Friday, September 3, 2010

The 'secret' to happiness and other interesting tidbits from the Psalms

Today's post if very 'psalmcentric' - which is closely related to 'psalmtastic' but slightly different, anyway - and as always, you can read the day's lectionary passage, including the psalms by clicking here:
So, last week I mentioned that I often don't really 'get' the psalms, they are filled with beautiful poetic language of worship to God and I can appreciate that, but I just don't relate to it all that well sometimes (or hardly ever).  So, I often end up skipping the psalms or sort of mentally checking out when I am reading or listening to a psalm.  
But that, I think, means that I end up missing a lot of good stuff from time to time.  Like today, for instance.  
Today's first reading is Psalm 84, which is fairly well known, if for no other reason than it is a popular (or at least once was a popular) worship song.  It begins by complementing God on his house, or 'dwelling place' and then the author speaks of how they long to be in the courts (or in the presence of) God, concluding the second verse by saying that 'my heart and flesh sing for joy to the living God'.  Again - this is what I am talking about, I am not entirely sure that my 'heart and flesh' have ever sang (for joy or any other reason).  
But hopefully you are with us and paying attention because the 'secret' to happiness is about to be shared.  In verses 4 & 5 the psalmist throws it right out there: Happy are those who live in your house (ever singing your praise); Happy are those whose strength is in you, in whose heart are the highways to Zion.
So at first this all may seem like more poetic fluff, but the psalms are sort of like songs and sometimes the lyrics are incredibly important.
This is one of those times.  
The simple truth is this: we find happiness in relationship with our creator and our God, in being so deeply involved in that relationship, so regularly seeking to praise and worship God that we live at his house, 'ever singing your praise'.  
We find happiness when we stop trying to do it all (or any of it) ourselves and begin to rely on the abundant and never ending strength of our savior Jesus Christ and the power of the Holy Spirit.  
We find happiness in this life when our hearts and minds and lives are set, not on our own plans, desires or goals, but when we are focused and single-minded in striving for the race that God has marked out for us, when we are walking along the road of life that God has called us to.  
We years of our lives striving for the next 'thing' that will fulfill us or make us happy.  But we can never be satisfied with stuff; there are not enough things, or power or money in this world to truly satiate our hunger.  Our hearts, lives and souls can only truly be at peace - and we can only really have joy (a lasting happiness not dependent on circumstance) when we are dwelling in our relationship with Jesus Christ and asking the Holy Spirit to fill what some have called the 'God-shaped hole' that is in each of us.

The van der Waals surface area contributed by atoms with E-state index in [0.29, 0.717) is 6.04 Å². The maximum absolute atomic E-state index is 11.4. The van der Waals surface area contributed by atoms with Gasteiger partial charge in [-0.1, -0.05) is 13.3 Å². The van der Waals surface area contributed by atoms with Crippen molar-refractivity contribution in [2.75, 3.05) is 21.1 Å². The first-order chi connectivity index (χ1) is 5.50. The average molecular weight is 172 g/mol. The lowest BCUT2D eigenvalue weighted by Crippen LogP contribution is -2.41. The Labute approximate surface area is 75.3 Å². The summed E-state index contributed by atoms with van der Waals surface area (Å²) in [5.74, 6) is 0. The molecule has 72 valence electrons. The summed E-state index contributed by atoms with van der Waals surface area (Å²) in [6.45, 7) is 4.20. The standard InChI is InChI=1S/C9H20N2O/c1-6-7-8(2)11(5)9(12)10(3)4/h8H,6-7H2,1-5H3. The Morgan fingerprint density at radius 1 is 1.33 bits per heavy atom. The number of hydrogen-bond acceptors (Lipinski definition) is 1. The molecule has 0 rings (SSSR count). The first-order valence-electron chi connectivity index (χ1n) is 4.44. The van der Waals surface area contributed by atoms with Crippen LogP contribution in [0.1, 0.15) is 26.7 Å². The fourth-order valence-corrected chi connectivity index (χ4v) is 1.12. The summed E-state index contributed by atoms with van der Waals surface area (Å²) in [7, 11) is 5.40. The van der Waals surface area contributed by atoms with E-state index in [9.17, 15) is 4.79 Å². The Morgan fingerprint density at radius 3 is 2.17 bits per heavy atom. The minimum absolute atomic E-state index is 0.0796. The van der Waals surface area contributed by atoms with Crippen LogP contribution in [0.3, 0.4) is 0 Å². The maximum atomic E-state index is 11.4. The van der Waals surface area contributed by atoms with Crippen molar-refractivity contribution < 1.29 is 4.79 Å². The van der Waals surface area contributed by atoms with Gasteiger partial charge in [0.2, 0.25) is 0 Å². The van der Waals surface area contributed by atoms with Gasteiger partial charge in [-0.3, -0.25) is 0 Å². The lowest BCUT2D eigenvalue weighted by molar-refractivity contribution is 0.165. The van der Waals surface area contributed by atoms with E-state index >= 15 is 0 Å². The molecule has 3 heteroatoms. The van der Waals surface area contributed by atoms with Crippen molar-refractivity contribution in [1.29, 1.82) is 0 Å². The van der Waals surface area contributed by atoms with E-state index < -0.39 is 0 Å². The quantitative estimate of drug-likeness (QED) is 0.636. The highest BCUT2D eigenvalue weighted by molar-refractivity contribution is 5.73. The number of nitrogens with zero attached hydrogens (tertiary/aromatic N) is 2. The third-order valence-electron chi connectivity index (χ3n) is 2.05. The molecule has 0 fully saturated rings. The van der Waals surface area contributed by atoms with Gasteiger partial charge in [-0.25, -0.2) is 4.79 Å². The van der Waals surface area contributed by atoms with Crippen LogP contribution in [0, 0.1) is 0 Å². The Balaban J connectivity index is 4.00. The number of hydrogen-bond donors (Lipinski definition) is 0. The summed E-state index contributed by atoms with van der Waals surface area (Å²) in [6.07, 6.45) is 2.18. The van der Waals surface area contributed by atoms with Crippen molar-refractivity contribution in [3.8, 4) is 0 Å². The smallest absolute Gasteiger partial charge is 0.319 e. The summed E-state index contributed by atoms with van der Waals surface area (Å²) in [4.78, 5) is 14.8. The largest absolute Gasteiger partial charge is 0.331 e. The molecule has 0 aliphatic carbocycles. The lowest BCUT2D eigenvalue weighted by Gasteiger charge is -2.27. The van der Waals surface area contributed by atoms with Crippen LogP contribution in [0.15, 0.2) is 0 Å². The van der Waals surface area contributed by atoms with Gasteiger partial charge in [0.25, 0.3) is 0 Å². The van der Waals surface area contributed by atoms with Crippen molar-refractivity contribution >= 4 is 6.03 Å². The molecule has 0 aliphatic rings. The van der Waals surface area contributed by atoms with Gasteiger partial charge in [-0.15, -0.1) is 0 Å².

Don't believe that this works?  We need to only look as far as today's Old Testament reading from Job to see the proof.  If you are not familiar with the story of Job it is a sad tale of a man (Job) that loses everything in his life (money, property, family, loved ones, physical health, friends) and is prodded again and again to blame God.  But he never does.  In fact in verse 25 Job says this: 'For I know that my Redeemer lives , and that at the last he will stand upon the earth . . . . then in my flesh I shall see God, whom I shall see on my side, and my eyes shall behold . . . My heart faints within me!  
This isn't a sappy love song, this is a man in great pain, grief and suffering who has lost everything (or almost everything) that can still cling to joy and hope with such faith and trust that his 'heart faints'.    
A little 'P.S.' here: one of the other Psalms for the day, Psalm 40 is also a song, sung by U2 - my favorite band and one of my favorite songs.  It talks about happiness to, saying 'happy are those that make their trust in the Lord'.  But a little later, in verse 10, is the part that I think we are supposed to come away with: 

I have not hidden your saving help within my heart,
I have spoken of your faithfulness and your salvation;
I have not concealed your steadfast love and your faithfulness
from the great congregation.

You see, the 'secret' to happiness isn't supposed to be a secret at all.  God has given us access to an unfathomable joy in relationship with him, and he expects us to respond to that gift by sharing the good news of it with others and inviting them into the same relationship.  
So let us go and share the joy of the Lord - the 'secret' to happiness with the world around us.  


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